Dream, a musical tribute to lyricist Johnny Mercer, opened on Broadway April 2 at the Royale Theatre.
The show has top-drawer Broadway talent associated with it. Directed and choreographed by two-time Tony winner Wayne Cilento (Tommy, How To Succeed), the show stars Lesley Ann Warren, cabaret singer Margaret Whiting and singer/guitarist John Pizzarelli.
The score includes "Skylark," "Fools Rush In," "Come Rain or Come Shine," "Blues in the Night," "Satin Doll," "Something's Gotta Give," "Too Marvelous for Words," "Jeepers Creepers," "That Old Black Magic," "Laura," "Hooray for Hollywood," "The Days of Wine and Roses," "On the Atchison, Topeka and the Santa Fe;" and "Moon River" -- all with words by Mercer, in collaboration with many different composers including Hoagy Carmichael, Duke Ellington, Harold Arlen, James Van Heusen, Jerome Kern, Harry Warren, and Richard Whiting -- Margaret's father.
Lesley Ann Warren appeared on ABC-TV's Rosie O'Donnell Show, March 27, to promote the production. Warren told O'Donnell she thought Mercer wrote "the most truly magnificent music in our history...pure entertainment." Warren said she even temporarily postponed her impending marriage to her fiance (of three years) to appear in Dream. O'Donnell and Warren also chatted about the latter's appearance in the Blake Edwards' film, Victor/Victoria, with Warren saying she did a lot of improvisation in her scenes and hasn't yet seen the Broadway production featuring Rachel York in the "floozie" role. The TV segment ended with O'Donnell joining Warren on a few bars of "Blues In The Night," from the Dream canon.
* Cilento is original cast member of A Chorus Line, in which he introduced the song "I Can Do That," based on his own life experience. Other peformers from the Tennessee cast include Darcie Roberts, Jessica Molaskey, Jonathan Dokuchitz (Tommy), Charles McGowan and Brooks Ashmanskas. (Scott Wise, previously announced, left the show in rehearsals.) Also singing and dancing in the production are Todd Bailey, Angelo Fraboni, Amy Heggins, Jennifer Lamberts, Nancy Lemenager, Susan Misner, Kevyn Morrow and Timothy Edward Smith.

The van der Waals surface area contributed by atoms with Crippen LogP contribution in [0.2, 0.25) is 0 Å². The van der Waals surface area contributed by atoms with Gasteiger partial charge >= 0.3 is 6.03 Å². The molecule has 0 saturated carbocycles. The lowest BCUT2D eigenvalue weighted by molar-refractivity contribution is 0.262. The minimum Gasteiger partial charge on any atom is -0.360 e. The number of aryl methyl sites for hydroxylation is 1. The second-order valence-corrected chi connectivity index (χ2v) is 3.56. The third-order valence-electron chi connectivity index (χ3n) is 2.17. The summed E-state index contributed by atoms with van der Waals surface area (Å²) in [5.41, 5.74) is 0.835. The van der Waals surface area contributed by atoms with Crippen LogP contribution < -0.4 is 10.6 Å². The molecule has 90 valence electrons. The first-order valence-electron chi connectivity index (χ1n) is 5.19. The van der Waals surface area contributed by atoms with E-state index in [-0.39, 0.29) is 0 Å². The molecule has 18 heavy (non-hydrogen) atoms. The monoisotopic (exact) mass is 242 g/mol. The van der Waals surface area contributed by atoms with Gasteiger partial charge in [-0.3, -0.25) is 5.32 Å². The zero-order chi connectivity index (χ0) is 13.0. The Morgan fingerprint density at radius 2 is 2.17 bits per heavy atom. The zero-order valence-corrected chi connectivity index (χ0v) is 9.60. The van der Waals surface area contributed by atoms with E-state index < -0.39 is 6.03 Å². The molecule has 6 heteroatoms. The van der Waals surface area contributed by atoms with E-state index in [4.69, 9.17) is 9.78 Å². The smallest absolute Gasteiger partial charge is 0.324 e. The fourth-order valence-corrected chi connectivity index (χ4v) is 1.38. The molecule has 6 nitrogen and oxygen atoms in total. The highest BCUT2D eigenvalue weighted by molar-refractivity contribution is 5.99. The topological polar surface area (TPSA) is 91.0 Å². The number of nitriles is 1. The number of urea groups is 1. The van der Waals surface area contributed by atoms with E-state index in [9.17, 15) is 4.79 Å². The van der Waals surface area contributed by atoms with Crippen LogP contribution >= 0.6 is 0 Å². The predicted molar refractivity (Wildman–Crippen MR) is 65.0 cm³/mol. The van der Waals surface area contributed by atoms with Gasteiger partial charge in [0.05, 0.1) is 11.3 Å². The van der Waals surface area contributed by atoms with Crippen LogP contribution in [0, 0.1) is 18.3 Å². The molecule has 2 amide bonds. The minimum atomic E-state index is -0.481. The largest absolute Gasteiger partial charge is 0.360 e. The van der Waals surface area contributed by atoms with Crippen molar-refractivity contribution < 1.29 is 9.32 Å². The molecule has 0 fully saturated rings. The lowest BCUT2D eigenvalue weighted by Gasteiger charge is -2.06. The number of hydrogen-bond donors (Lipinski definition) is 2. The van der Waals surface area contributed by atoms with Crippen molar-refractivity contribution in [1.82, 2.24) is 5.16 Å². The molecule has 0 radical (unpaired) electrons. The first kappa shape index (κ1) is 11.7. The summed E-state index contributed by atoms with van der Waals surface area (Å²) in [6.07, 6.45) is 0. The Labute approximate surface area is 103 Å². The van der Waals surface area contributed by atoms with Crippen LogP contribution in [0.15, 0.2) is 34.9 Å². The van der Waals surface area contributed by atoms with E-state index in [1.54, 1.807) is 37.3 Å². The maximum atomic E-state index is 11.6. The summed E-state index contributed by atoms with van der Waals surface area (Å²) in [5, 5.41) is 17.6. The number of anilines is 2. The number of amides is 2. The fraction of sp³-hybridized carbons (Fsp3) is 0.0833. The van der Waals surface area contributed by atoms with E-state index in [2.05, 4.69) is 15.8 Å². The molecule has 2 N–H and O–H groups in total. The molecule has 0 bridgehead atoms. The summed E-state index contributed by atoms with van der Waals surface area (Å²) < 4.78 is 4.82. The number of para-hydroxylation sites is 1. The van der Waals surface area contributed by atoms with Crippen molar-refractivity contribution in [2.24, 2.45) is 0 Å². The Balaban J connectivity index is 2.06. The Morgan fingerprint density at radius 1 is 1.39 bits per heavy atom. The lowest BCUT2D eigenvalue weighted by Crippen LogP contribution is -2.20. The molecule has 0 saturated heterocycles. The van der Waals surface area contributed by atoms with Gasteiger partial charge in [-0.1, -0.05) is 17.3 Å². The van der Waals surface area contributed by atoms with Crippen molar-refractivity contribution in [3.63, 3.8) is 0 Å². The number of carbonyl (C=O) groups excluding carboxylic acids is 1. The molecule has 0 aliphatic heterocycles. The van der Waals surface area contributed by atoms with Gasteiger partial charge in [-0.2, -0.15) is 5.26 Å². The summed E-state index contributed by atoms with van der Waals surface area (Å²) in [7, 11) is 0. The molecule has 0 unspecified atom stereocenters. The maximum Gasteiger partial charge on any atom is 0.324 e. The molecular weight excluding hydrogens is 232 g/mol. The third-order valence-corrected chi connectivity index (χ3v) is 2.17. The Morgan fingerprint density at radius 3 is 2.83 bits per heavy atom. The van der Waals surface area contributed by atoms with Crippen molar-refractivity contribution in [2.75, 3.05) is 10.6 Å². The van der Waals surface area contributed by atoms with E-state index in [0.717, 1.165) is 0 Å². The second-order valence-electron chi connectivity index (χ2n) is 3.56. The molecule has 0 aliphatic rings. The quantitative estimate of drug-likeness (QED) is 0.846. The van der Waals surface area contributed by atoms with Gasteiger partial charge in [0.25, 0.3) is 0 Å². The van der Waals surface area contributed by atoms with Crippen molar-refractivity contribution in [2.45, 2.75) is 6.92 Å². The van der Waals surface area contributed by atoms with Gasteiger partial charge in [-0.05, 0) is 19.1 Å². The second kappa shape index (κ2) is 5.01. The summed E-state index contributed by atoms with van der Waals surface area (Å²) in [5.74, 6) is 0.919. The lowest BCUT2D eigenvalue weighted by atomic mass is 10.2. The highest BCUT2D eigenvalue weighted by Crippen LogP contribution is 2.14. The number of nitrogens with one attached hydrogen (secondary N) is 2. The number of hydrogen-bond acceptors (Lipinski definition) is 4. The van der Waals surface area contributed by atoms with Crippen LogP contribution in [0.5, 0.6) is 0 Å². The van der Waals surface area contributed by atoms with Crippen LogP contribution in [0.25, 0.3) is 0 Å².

Dream has a book by Jack Wrangler (Whiting's husband) and co-producer Louise Westergaard.
Though the show is not strictly a revue, Dream is not a biography of Mercer. Resembling in structure the 1994 Johnny Burke revue Swinging On A Star, Dream will "time-travel" and follow Mercer's years in five period: 1920s decadent Savannah, 1930s at the Rainbow Room nightclub, 1940s in the Big Band era, the golden Hollywood years of the 1950s and '60s, "and on."
"We treat Mercer as a contemporary songwriter," producer Mark Schwartz said, "in a very 90's way with cutting-edge style and and MTV-feel." Asked if he had a particular connection to Mercer's music, Schwartz said, "It was actually the music of my parents' era, but by osmosis it came to me. Now I have kids, 11 and 9, and they know 'Jeepers Creepers,' so it continues. Mercer's the kind of songwriter where we identify where we are with his songs. People think, `Oh, I remember that when I was confirmed, or Bar Mitzvahed, or when my aunt died.' These days, you go to a musical and the audience is lucky to come out humming one refrain that was repeated often enough for them to remember. With Mercer, people go IN humming the songs and come out humming and dancing, everyone to a different Mercer song."
"The show's doing great," Schwartz said in December 1996 while preparing the show. "We broke an 11-year-old box office record in Tennessee. Once we get to New York we can add some new things...tighten and fine tune. The leads will certainly stay the same, though. We just did a group sales preview, Dec. 16 at the Virginia Theatre. We had 45 minutes of tidbits with staging and choreography on five or six of the numbers. The reaction was tremendous...people yelling and screaming and stamping their feet."
Warren was nominated for an Oscar as the ditzy Norma in the original film of Victor/Victoria, and played the title role in the Rodgers and Hammerstein TV musical, Cinderella. Whiting is a legendary cabaret singer whose father, songwriter Richard Whiting, wrote the song "Hooray for Hollywood" with Mercer. Pizzarelli, known mainly as a jazz guitarist, has released several albums of song, and was booked at the Oak Room of New York's Algonquin Hotel in January.
Tickets are on sale via Tele-charge at (212) 239-6200. Outside NY metro area: (800) 432-7250. You can also buy tickets on Playbill On-Line.